In the second episode of the night things fell a bit more into their normal pattern. Ramsay started with a bit of a lesson - he had the apprentices sorry the cooks empty out the dumpsters outside the restaurant and open the bags to show them just how much food they'd wasted in the previous episode. Wasted food doesn't bring in profits but if you're going to live up to Ramsay's standards you either waste food or you get it right the first time. After that he set the teams an assignment. They had to cut perfect 10 ounce Sirloin Steaks out of a piece of beef. The team with the highest number of steaks would win a reward. The five women cut 12 steaks that measured up to Ramsay's standards while the men cut 11 - and it would have been worse if Tom hadn't managed to cut five of them himself. The women won and the men had to prepare all of the steaks for the next night's service while the women went to dinner with Ramsay at a restaurant that serves wild game. Things got worse for the men when Larry seemed to suffer a heart attack (although in fact it was a severe anxiety attack) which took him off the show entirely. In the night's service the women's team continued to be on a roll, getting a number of entrees out, while the men had trouble because side dishes for the main course weren't being completed. Then disaster struck the women as Heather burned her hand and had to go to the hospital. Before she left though she impressed Ramsay by continuing to control the women's kitchen and letting them know what to do. Suddenly a favourite has emerged.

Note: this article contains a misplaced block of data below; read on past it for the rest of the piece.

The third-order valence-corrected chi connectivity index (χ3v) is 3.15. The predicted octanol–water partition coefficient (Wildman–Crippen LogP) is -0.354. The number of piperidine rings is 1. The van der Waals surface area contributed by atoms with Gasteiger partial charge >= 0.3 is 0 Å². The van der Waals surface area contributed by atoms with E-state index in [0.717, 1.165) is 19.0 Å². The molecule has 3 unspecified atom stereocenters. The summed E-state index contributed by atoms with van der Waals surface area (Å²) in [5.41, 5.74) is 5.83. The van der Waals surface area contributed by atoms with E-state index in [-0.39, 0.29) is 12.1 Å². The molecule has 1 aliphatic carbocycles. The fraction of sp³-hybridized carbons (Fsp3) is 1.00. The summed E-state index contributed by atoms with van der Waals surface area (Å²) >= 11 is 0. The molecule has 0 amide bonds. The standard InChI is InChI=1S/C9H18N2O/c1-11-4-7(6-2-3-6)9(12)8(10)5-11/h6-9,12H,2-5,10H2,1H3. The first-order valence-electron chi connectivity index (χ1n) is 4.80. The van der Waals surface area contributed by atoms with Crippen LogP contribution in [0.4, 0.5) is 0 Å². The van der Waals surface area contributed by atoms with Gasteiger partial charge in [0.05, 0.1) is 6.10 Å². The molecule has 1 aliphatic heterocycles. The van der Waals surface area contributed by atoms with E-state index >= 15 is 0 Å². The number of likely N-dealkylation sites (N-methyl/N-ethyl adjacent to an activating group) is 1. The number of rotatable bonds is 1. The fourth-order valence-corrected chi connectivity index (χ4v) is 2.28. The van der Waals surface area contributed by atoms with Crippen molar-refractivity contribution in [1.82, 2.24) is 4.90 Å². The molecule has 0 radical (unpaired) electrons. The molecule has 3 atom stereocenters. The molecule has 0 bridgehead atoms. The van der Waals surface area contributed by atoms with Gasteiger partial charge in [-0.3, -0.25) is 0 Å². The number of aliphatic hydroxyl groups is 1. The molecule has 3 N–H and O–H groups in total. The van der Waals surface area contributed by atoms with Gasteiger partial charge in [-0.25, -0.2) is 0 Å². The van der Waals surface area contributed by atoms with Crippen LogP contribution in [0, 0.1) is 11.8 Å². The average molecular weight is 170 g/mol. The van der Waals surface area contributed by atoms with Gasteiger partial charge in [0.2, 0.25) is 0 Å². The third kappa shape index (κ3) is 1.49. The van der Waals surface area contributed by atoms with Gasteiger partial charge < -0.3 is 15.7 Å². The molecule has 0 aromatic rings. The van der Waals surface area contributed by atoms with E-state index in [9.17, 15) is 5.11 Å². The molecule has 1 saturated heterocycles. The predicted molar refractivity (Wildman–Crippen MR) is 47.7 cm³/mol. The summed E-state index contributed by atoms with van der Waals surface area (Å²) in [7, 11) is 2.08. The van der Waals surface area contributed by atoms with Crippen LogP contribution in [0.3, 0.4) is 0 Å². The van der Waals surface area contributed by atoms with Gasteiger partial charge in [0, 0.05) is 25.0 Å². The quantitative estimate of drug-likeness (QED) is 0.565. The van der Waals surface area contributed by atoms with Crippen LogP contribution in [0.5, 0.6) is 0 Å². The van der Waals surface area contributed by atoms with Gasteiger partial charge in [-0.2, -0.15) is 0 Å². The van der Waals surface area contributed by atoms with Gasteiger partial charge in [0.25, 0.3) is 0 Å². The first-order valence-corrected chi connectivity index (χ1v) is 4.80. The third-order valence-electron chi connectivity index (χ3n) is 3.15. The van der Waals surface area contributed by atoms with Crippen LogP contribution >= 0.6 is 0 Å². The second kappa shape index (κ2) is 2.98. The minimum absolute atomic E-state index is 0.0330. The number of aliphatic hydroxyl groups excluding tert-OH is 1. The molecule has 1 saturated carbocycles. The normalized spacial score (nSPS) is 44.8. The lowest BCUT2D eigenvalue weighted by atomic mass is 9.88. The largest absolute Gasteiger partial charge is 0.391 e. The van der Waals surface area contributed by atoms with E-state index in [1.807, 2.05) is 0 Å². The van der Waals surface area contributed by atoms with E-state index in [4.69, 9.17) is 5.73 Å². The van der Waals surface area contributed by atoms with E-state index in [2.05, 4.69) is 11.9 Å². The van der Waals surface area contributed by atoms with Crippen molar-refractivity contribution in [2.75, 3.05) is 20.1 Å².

In the previous paragraph I used (and struck through) the word "apprentices." It was quite deliberate. This show is essentially a remake of The Apprentice but if they'd left it as just a clone of the earlier show, it wouldn't have been a summer hit last year and it wouldn't have been renewed this year. As I said when the show originally appeared "There is one thing that makes Hell's Kitchen worth watching and that is Gordon Ramsay." It still holds true. Ramsay is abrasive and abusive, and a harsh task master, but when it comes to what he does he is the best there is which is why he can get away with being abrasive and abusive. I don't know that you can really say that he's entertaining to watch in a conventional manner but there is something about watching him get angry because people aren't doing the job that they've been given properly, or even competently, that is almost admirable in an odd way. Sure he's a perfectionist, but he is operating in an industry where if you don't live up to standards in terms of the quality of your product you not only lose a sale you can very quickly lose your reputation and then your livelihood. Those restaurants that Ramsay visits in Ramsay's Kitchen Nightmares are places where the business is declining because reputation has slipped because the proprietors and chefs and the servers don't live up to any sort of standard or expectation. Of course Hell's Kitchen isn't a real restaurant; it's a converted TV studio, the waiters are for the most part aspiring actors and the customers are solicited in the newspapers and paid to come eat there, but the principal remains the same. Ramsay may seem extreme - although from comments that I've read, he's not atypical of really successful restaurateurs - but I have suspicion that the survivor of the Hell's Kitchen process will walk out a better chef as a result, and I wouldn't be surprised if he or she is as abrasive and abusive of the people working under them as Ramsay is. It's the way of their world.